What are some of the things that have become possible for you to do since you started the website and the OMBC community on Facebook which may not have been possible otherwise?

Since I founded Ovenderful and then OMBC, there are many things that I started doing which I think would have been very difficult to do without strong community support. Many things have been possible due to these two aspects of my life.

I delivered a TEDx talk that helped me to raise awareness about veganism because I was doing a lot of vegan baking even in 2015-16 through Ovenderful. The Bakestreat Program helped us on OMBC cover 10,000 at least, in 2016 within a span of 6 months from July to December, through our healthy bakes. We have taken healthy bakes to elder care homes as well as children’s homes such as Vishwas Home, MathrushreeManovikas Kendra, Shiv Shakthi and Cheshire Old Age home. Bakers have managed distribution for the pourakarmikas who clean our streets. Covered street children and Homeless people at RainBasera – Night Shelter in Delhi.

Bakers who could not do it collectively distributed healthy bakes to anyone around them who needed a bit of joy or holiday cheer – house help, security guards, housekeeping staff, vegetable vendors, auto drivers and even our streeties! Infact we even covered shelter homes, centres for the homeless and elder care in US and the UK too through our Bake a Sunshine Cake initiative.

In 2018, the Government of Karnataka chose to collaborate with the community, for a key online contest run-up event as part of the International Millets Fair 2018 to promote use of healthy millets in bakes.

One of the most significant achievements would be our training of the girls who were rescued by The Freedom Project India, from sex trade and human trafficking. We helped the NGO through training these girls on healthy baking and they are now on their feet in terms of running it as a baking cooperative which supports them in their decision to start their lives afresh.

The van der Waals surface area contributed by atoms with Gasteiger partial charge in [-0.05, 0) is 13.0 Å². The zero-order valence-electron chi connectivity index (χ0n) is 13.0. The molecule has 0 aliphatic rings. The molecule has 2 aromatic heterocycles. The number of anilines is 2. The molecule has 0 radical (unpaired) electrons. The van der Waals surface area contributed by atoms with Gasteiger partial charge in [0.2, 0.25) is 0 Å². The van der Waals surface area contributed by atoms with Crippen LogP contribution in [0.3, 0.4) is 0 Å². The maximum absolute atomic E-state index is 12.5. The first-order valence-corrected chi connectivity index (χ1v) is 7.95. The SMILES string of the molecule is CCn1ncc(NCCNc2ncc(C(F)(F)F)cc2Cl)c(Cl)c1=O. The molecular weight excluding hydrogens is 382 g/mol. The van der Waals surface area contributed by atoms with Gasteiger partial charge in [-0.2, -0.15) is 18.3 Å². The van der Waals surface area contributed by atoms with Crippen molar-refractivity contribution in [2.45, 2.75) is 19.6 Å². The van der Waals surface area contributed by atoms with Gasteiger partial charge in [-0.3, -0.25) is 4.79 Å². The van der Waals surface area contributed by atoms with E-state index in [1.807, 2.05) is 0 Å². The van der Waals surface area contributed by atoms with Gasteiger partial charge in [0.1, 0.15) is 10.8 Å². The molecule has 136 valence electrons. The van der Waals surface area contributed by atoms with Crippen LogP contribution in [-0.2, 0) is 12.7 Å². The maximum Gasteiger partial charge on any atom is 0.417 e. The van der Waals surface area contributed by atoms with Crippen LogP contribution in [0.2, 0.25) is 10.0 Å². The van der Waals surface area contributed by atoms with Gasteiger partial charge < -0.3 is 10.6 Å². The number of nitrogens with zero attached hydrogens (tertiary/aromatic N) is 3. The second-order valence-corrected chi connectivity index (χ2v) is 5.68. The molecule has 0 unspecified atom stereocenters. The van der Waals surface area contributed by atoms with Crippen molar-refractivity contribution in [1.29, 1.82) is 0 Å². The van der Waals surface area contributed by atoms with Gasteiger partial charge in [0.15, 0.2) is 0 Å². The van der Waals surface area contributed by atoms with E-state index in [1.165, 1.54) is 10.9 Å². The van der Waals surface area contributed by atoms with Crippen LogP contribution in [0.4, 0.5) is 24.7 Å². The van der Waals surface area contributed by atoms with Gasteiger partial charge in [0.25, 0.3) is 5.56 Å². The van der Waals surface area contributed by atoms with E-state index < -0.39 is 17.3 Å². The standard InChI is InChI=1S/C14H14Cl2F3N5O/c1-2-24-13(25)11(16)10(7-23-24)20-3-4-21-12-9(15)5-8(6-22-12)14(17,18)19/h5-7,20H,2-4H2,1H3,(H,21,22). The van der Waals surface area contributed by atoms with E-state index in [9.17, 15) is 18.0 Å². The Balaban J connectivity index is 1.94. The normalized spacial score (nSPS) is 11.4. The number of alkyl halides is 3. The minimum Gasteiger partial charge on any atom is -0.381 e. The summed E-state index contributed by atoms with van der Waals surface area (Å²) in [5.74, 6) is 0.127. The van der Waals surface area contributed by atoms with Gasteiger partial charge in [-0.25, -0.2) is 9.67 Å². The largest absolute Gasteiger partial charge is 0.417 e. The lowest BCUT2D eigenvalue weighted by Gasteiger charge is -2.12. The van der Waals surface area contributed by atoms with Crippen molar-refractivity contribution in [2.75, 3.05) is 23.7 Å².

What is next on the horizon for Ovenderful and OMBC?

For Ovenderful, I want to keep focusing on increasing my own expertise in Healthy Baking and sharing that knowledge. As of now through my weekly Instagram Lives and paid /customized workshops on healthy baking mainly for schools and corporates, I plan to step this up further.

For OMBC, I want to continue to impact a larger part of the community by creating awareness towards healthy baking and social impact. There are many knowledge sharing sessions being done by various OMBC Mentors. I am looking to expand the virtual OMBC community within and outside India, and transform the 1st Healthy Baking Conference into a globally recognized one that is done every year. We have had a very successful first edition of that in November 2019. The second one is scheduled for December 2020.

Also with the Bakestreat program – I want to expand it to cover more cities (and eventually more countries), but also go deeper into these current cities to reach out to more and more children. More importantly, I want to add to the pool of volunteer bakers since there is a need for consistent distribution and with a pool of bakers, it eases the pressure on a single baker for a specific area plus improves the regularity of the program.